Fright factor: 9. The opulent surrounds only add to the spine-tingling stories that this epic cemetery holds.
Subterranean skeletons – Paris, France
Beneath the footfall of fashionistas, this underground dwelling is a stark reminder of grisly Parisian history. An estimated six million skeletons line the walls of Les Catacombes. With Paris’ booming population, cemeteries were so overpopulated that from the 1780s, bodies were exhumed and piled here instead in a network of passageways spanning an estimated 280km.
Today, you can visit a slightly less claustrophobia-inducing 1km section of tunnel, where kids can explore the underground history of Paris without encountering anything unduly gruesome.
Fright factor: 7. Navigating the tunnels on tour is pretty chilling – though not suitable for younger kids, it's a must for those with inquisitive minds.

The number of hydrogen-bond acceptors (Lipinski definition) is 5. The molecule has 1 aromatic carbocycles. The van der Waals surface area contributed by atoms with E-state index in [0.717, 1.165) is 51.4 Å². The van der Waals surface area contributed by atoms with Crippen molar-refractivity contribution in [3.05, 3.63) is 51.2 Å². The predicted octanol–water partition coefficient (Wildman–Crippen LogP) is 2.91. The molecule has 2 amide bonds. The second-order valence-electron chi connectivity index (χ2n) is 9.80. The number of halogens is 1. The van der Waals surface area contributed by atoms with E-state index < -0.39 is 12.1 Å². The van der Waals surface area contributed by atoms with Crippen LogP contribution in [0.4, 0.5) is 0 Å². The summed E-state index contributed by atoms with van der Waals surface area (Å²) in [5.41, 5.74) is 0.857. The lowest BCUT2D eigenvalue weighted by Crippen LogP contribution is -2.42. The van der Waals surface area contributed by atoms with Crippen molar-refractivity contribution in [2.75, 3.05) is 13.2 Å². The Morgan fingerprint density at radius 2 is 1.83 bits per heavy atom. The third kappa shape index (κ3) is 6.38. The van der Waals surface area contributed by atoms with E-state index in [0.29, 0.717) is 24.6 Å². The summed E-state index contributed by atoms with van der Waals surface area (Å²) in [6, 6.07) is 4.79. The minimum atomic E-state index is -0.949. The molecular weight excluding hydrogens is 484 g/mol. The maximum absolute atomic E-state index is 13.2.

Friendly ghosts galore – Hong Kong, China
The month-long Hungry Ghost Festival centres around the Buddhist and Taoist celebration of the lives of loved ones who’ve passed away. It’s Hong Kong that takes the festival to a new level of spooktacular. During mid-August, people parade the city streets in light of the restless spirits coming out to play, appeasing the ghosts by singing, guiding the ghosts’ paths with lanterns and warding off any angry spirits by burning incense.
But it’s not all fun and games. There are lessons for kids in the art of giving to those who need it most, such as free rice offerings. There’s also the opportunity to sail a paper boat – decorated with the names of ancestors – downstream along the river, symbolising the ghosts’ departure from their earthbound journey. And if you happen to catch a traditional Chinese opera at this time, you might leave wondering why the front row of seats are left empty – these are reserved for the dearly departed, of course.
Fright factor: mid-level 5. Children can’t stay freaked out for too long with the array of colour parading the streets at this festival.